People who profess to revere the Constitution really ought to spend time thinking through the significance of its provisions. They should read through and revisit occasionally the record of the debates at the Constitutional Convention. They should evaluate the arguments that were made, to think about how and whether they continue to make sense in light of our present circumstances. I can understand that Marxist ideologues regard it as an obsolete superstructure, already hollowed out by the dialectical movement of history, their immanent and accidental God, for this is a religious tenet of their time-bound and materialistic faith.
But people who profess to be "conservatives" – which I take to mean that they believe in preserving a form of government consistent with America's founding premises of right – cannot reasonably adhere to this faith. It is a matter of principle. The Constitution's provisional arrangements make no sense at all except in light of logical reasoning that begins from the postulate of a transcendent, self-sufficient source of information, at once all powerful and intelligent, whose activity structures the existence of all things, in view of an intentional purpose. Results that, in and of themselves, appear to be fortuitous, are in fact drawn up from within them. But from the perspective of the transcendent, self-sufficient, intelligent and powerful source of the activity that informs their existence, such results manifest a consistent pattern, which can only be seen and understood in view of their consequential relationship to that intelligent and powerful resource.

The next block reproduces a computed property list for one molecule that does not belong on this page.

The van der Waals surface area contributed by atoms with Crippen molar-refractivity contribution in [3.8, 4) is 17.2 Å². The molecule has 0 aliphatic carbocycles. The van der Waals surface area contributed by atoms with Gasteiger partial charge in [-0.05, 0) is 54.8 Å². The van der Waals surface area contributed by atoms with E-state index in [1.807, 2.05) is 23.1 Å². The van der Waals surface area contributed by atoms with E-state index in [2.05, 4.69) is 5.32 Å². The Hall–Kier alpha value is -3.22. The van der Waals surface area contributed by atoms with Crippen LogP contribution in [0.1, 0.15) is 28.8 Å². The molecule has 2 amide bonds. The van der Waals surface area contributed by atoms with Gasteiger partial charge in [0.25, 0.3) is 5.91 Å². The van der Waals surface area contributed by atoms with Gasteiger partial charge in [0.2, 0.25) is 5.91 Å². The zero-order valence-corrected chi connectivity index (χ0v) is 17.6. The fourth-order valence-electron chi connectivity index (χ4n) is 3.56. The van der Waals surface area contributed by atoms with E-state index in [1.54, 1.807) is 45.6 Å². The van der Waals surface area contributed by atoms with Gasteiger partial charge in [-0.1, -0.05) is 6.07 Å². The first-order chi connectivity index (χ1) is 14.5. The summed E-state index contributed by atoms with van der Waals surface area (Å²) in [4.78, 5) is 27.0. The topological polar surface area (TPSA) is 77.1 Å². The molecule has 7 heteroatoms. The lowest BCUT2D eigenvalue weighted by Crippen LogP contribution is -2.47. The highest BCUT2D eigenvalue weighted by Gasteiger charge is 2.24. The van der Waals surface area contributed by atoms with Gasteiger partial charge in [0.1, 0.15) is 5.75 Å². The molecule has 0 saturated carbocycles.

When it comes to human affairs (human things) this is the view that makes sense of the universe in empirical terms. It is also the view in which the Constitution's provisional arrangements make sense. For there can be no orderly understanding of the universe, nor any orderly government of human affairs, without reference to the Creator, God. Try as they might, people who pretend that empirical science dispenses with God can sustain the pretense only so long as they are dealing with people unused to conceptual thinking. Such thinking demands what Immanuel Kant called "discursive (logical) clearness." People used to it remain undisturbed by the sophistry of the famous physicist who said, "The Universe Created itself," in answer to the question "But where did its power to do that come from?"